EMRFD Message Archive 10454
Message Date From Subject 10454 2014-11-14 09:35:16 Ashhar Farhan retrieving submerged components and rigs a cloud burst flooded my shack (in the basement of the house) with over a foot of water. this was two days ago. today, when i opened up one of the steel chests that i keep my junk in, i saw it had three inches of standing water inside the chest!here is a list of things that i am particularly concerned about saving.. can you people give me suggestion as to how to save them?1. Transformers. i have collected over 10 transformers of various voltages and ratings over the years. they are all looking submerged.2. valves. from 4cx250s, to a 8877 to regular 12AT7s. i have more than 100 of these lying in drenched packing. i dont want to take out the packaging if can help it. most of the markings are on the packaging.3. slow motion drives, variable capacitors, one variable inductor.4. an HW-8.there, i have named them all!!- farhan 10455 2014-11-14 09:57:15 Mike Re: retrieving submerged components and rigs I don't have any direct experience to share on this subject. However, if you also post this question to the yahoo Tekscopes user group (you obviously would have to join the group), I think you would probably get some good advice. The Tekscopes user group has at times discussed washing (submerging in soap and water) of Tektronix oscilloscopes as part of a restoration process (and there are many hams in the Tekscopes user group) so I think a post would yield some informed and well-thought responses. And if my own basement floods at some future date, I'll be a bit more savvy too!
10456 2014-11-14 10:12:04 blumu Re: retrieving submerged components and rigs Sorry to hear of your plight, Farhan.
All should be salvable if you can dry it out gently and thoroughly.
The transformers are the most vulnerable. Once thoroughly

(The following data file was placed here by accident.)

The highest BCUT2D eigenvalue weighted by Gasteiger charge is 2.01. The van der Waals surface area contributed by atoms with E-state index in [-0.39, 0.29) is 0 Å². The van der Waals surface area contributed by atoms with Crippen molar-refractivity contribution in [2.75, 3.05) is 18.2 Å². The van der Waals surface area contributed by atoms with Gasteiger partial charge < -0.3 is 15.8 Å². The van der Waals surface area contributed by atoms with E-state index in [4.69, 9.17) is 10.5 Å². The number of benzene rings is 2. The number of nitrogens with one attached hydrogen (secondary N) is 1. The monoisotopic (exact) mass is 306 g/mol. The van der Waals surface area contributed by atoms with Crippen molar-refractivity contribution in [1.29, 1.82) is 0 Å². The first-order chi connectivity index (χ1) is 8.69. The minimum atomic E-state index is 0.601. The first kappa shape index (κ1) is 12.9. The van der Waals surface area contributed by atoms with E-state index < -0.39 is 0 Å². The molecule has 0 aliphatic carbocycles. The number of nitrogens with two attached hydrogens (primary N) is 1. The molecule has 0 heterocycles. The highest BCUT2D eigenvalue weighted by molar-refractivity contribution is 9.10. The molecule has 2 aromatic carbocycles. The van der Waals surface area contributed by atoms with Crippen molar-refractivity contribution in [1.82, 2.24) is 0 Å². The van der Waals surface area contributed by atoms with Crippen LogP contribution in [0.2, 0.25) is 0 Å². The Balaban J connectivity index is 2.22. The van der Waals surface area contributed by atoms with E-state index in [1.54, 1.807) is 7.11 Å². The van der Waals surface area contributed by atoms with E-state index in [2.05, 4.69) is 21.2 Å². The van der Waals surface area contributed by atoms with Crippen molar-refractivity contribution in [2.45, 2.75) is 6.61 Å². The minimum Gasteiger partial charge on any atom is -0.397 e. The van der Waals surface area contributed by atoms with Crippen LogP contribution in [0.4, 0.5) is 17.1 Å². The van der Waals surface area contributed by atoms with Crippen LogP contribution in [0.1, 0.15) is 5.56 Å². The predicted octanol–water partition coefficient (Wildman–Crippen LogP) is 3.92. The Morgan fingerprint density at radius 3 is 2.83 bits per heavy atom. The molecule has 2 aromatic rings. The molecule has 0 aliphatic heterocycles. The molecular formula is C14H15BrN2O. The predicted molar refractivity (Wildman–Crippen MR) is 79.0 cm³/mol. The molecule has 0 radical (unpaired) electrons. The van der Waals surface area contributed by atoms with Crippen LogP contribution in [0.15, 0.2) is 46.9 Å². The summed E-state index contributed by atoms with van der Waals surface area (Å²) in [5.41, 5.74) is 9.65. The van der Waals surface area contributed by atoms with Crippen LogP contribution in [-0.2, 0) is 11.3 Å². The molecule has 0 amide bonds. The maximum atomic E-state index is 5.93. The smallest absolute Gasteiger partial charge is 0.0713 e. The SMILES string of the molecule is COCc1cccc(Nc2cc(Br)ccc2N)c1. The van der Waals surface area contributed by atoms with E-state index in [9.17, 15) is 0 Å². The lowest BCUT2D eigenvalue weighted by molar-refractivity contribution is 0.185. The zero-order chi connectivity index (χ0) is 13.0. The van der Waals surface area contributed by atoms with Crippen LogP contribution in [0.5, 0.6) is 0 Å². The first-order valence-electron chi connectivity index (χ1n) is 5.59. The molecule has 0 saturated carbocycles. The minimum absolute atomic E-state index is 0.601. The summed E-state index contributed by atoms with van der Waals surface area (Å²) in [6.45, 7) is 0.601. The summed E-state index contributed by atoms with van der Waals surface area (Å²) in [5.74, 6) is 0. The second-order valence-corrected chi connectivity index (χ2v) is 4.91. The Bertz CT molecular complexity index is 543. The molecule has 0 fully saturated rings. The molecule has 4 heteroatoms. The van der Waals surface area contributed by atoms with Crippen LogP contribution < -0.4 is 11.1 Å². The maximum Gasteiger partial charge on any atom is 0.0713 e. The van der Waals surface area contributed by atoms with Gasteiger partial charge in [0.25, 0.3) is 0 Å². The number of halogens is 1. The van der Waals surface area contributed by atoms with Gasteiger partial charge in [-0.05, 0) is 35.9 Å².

dried out, a careful inter-winding resistance check would be
advisable. The HW8 might need a bit more TLC.
If in doubt, airfreight it one-way to me :-)
I inherited a stock of ancient valves (proper term...), many
with markings washed out and off. As you remove them
from their soggy boxes, either number and log them or
mark them with a glass marker pen.
Good luck - and keep us posted!
----- Original Message ----- From: Ashhar Farhan
a cloud burst flooded my shack (in the basement of the house) with over a foot of water. this was
two days ago. today, when i opened up one of the steel chests that i keep my junk in, i saw it had
three inches of standing water inside the chest!
here is a list of things that i am particularly concerned about saving.. can you people give me
suggestion as to how to save them?
1. Transformers. i have collected over 10 transformers of various voltages and ratings over the
years. they are all looking submerged.
2. valves. from 4cx250s, to a 8877 to regular 12AT7s. i have more than 100 of these lying in
drenched packing. i dont want to take out the packaging if can help it. most of the markings are on
3. slow motion drives, variable capacitors, one variable inductor.
4. an HW-8.
10457 2014-11-14 10:12:40 Eamon Egan Re: retrieving submerged components and rigs Aside from the packaging, the valves will of course not be affected. You could pre-emptively re-label them before doing anything else, in case the packaging fades.Hello Farhan,